Pic: pick green on the benches. It’s no easier than lion dance on stilts, as the lion has to balance itself on not so stable platform. You don’t need a big courtyard to invite lion to do pick green at your house.
Qi-Ling looks aggressive, but in Chinese mythology, Qi-Ling is the most gentle sacred animal and an icon of benevolence, because it never hurt human, not even plant.
My favorite show is the electrifying Lion lit-up by changing colorful LED light, as if its body is flowing with magical power. It danced and leaped on the stilts in the dark, very captivating show. Below is the video:
The following are two videos of Lion Dance on Stilts that day:
Chinese Cultural Village
The Cultural Village exhibition is something new in lion dance festival this year, too bad it’s only for one day. There were over 10 Chinese associations in Sabah participated, among them are Hakka (客家), Hokkien (福建), Teochew (潮州), Hainan (海南), Fuzhou (福州), Kwong Siew (广肇), Tai Poo (大埔), Eng Choon (永春), Sze Yip (四邑), Hin Ann (兴安), Northern Chinese (华北), San Chiang (三江), Nam Ann (南安), Lung Yen (龙岩), Anxi (安溪), etc. Each group has a population of several hundreds to many thousands in Sabah.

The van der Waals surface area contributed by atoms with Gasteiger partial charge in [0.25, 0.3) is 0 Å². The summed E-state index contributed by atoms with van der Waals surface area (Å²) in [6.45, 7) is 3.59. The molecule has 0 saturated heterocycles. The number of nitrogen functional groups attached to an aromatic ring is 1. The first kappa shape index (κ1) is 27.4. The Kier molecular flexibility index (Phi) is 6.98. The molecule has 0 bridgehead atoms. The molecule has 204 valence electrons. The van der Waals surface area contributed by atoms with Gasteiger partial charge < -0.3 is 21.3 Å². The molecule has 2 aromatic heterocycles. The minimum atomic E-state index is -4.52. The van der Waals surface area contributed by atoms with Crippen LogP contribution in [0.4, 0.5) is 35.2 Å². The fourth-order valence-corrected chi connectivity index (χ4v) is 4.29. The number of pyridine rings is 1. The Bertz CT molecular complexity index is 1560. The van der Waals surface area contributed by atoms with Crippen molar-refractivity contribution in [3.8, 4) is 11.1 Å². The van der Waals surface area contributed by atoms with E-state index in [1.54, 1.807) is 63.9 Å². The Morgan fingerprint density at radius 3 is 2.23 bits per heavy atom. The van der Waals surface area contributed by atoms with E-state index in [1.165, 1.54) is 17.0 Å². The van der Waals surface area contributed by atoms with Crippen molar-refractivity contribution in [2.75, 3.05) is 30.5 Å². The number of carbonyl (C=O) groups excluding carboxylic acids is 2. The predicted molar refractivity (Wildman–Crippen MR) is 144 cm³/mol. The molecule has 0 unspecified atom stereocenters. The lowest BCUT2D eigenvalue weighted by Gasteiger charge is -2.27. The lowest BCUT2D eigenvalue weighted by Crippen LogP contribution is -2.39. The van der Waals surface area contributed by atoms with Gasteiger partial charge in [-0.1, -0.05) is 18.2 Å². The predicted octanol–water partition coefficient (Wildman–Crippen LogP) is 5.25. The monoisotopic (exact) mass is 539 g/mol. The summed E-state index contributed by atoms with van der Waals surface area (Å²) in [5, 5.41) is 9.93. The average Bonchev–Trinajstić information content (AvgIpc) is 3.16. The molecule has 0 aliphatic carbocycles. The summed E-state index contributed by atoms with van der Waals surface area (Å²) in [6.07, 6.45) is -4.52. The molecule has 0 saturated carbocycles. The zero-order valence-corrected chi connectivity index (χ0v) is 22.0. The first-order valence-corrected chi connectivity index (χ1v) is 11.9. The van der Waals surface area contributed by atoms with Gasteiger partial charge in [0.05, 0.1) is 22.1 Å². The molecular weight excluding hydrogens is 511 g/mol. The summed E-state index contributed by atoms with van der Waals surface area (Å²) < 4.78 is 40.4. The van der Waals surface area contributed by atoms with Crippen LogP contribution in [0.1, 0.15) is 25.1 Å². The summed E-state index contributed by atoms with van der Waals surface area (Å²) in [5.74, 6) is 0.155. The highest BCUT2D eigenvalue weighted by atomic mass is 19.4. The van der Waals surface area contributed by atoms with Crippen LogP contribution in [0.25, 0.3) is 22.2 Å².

Pic: History is boring, but suddenly I was interested in history that day.
During 19th and 20th century, a lot of Chinese migrated to Sabah (then North Borneo) due to natural disasters or civil wars in China, or attracted by the incentive offered by British government. My late grandfather was one of them. When he arrived Borneo, he was shocked to find that Borneo was so backward. Many Chinese were farmers and labors who developed our forest and swamp into farm and towns. However, our blood, tears and sweats are documented no more than the Chinese gangland and communism in textbook of Malaysia history.